Aside from seeing the celebrities, the city itself was gorgeous. My apartment was a 15-minute walk from the main area of Cannes, where they had all the theaters. The walk was along the shore of the ocean, which overlooked mountains on one side and endless beautiful architecture on the other.
What do you think was your biggest take away from that experience?
The biggest take away for me was probably getting to network with all the other filmmakers and producers at the festival. Only official filmmakers and buyers were given accreditation badges into this giant mall-like area underneath the main theater. Inside, everyone would go to different booths and speak to companies, promote their films with flyers, hand out business cards, etc.
Probably the coolest part about having an accreditation badge was having access to all the workshops that they presented daily. One of the best workshops was taught by Brett Ratner, director of Rush Hour 1 & 2, X-Men 3, and Horrible Bosses. He spoke to around 30 of us about the film industry—what it takes to make it, how to promote your films, how to improve techniques, how the industry is changing, and how to adapt to it—really useful information. I can't pinpoint one thing, but I'd definitely have to say I took away an immense amount of amazing knowledge, inclined technical skills, and all the connections I made through networking.
Do you have future plans in the world of filmmaking?
Absolutely. I will always have a passion for filmmaking. I actually have been busy editing films and learning as much as I can about all these new special effects programs every single day since I've returned.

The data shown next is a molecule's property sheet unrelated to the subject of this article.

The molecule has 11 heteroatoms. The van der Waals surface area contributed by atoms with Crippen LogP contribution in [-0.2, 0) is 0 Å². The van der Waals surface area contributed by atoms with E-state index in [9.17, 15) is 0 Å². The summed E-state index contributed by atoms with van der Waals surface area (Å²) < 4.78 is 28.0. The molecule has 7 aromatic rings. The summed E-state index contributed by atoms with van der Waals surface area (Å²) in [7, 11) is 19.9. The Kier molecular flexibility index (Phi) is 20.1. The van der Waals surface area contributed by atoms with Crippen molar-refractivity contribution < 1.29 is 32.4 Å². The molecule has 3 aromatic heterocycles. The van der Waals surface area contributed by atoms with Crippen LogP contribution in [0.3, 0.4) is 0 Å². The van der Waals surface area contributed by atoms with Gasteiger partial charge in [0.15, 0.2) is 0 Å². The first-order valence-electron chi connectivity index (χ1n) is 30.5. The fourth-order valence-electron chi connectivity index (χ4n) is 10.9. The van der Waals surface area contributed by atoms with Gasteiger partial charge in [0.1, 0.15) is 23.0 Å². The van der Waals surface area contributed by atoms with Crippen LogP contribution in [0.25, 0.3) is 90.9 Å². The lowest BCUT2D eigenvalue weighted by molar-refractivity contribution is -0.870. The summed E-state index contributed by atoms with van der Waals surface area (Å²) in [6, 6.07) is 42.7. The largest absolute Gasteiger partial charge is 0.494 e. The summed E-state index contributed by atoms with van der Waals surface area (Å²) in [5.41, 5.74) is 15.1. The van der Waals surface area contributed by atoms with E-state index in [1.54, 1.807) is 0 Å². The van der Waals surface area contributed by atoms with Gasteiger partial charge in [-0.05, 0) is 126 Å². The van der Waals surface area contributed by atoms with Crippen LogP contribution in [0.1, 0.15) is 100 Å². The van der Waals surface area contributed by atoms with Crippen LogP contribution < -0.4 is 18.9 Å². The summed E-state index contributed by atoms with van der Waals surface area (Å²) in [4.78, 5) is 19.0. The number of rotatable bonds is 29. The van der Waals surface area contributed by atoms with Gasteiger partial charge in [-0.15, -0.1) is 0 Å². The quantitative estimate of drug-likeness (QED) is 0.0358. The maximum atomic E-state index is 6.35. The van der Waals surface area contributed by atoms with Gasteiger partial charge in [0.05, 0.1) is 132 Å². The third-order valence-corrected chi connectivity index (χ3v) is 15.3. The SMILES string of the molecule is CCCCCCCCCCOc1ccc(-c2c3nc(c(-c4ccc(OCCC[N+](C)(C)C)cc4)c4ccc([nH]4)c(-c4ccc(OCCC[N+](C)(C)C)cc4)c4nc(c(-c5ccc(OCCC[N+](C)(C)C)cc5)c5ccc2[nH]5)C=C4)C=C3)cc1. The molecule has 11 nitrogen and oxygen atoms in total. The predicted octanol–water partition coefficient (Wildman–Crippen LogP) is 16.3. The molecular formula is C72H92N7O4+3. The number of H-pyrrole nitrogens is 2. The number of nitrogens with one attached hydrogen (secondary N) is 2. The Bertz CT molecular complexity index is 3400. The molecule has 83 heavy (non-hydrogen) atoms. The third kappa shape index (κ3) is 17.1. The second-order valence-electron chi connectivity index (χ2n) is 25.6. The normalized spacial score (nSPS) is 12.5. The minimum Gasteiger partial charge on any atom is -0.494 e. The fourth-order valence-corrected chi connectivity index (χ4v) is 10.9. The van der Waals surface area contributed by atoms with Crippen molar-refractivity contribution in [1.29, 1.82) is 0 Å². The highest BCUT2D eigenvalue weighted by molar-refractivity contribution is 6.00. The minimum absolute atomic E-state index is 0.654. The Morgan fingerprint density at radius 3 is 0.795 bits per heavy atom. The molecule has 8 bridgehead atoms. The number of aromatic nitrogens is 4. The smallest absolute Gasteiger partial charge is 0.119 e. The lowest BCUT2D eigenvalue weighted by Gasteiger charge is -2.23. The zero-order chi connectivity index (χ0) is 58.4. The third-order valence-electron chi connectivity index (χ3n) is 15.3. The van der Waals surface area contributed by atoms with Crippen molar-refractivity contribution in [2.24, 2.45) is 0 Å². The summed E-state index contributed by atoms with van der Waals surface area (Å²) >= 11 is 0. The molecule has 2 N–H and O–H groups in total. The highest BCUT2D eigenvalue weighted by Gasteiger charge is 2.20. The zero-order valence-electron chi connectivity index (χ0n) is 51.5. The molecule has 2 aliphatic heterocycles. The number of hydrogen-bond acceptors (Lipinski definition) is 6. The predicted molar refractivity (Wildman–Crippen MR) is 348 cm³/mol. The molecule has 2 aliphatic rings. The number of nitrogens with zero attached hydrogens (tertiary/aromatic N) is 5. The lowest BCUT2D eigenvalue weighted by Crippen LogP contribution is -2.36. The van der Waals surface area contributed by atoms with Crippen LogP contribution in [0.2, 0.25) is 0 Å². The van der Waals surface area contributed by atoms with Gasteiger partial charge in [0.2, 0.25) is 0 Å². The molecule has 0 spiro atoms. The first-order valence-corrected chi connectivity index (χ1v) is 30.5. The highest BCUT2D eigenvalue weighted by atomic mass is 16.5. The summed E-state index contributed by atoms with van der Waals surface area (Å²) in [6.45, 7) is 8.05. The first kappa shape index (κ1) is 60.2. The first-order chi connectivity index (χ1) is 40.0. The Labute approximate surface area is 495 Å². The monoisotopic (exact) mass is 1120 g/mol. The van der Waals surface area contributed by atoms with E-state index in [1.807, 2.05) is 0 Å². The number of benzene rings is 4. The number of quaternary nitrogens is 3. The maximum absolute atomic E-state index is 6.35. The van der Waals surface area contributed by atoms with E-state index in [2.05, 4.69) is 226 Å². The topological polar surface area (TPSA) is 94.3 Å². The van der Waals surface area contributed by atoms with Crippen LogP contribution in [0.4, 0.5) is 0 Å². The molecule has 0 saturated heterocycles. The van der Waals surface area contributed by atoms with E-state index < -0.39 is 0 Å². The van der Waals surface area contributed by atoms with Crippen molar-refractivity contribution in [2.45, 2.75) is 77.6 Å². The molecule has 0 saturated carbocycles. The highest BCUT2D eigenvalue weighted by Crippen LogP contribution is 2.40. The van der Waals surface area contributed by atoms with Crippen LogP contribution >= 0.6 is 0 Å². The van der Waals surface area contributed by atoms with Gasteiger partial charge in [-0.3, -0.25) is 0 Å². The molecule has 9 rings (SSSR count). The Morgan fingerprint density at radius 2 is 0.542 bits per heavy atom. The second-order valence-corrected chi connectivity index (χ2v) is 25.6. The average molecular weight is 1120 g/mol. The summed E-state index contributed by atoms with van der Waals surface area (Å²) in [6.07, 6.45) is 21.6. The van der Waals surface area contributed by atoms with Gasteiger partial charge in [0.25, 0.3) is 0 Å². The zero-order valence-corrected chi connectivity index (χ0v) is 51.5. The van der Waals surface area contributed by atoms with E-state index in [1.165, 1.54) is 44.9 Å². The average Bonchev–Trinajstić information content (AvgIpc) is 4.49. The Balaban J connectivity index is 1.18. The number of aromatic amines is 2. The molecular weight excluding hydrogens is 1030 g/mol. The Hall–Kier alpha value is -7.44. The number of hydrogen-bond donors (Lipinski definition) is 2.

I made a lot of connections at Cannes who want me to work with them in the future, and also some people who want me to score several short films for them. Aside from that, I have about seven projects lined up that I'm working on here in Orlando.
Most excitingly, I have a potential job offer in San Diego to do post-production work with video and audio. The company is amazing, and I couldn't be more excited because they're promising to foster my creativity and help me to achieve my full potential.
In the future, I plan on creating music videos for my own musical project and friends' bands who I intend to include on my label. From there, I'm hoping I'll attract some attention of more funders who'll allow me the opportunity to start making some full-length features.
Don't expect me to be the next Michael Bay though; I hate actions films and predictable, formulaic plot lines. Expect to see something more meaningful, because my ultimate future plan in the world of filmmaking is to change the world of filmmaking. I want to become the inspiration for a new generation of filmmakers, the same way many visionary directors (like M.F. Murnau, Jean-Luc Godard, David Lynch, Stanley Kubrick, and Michel Gondry) have inspired me. I'll admit that I'm certainly a long way from mastering their level of brilliance at the moment, but there isn't a thing in the universe holding me back from getting there eventually. I've never been so excited to learn in my entire life.
By Kristen Manieri
Office of Marketing & Communications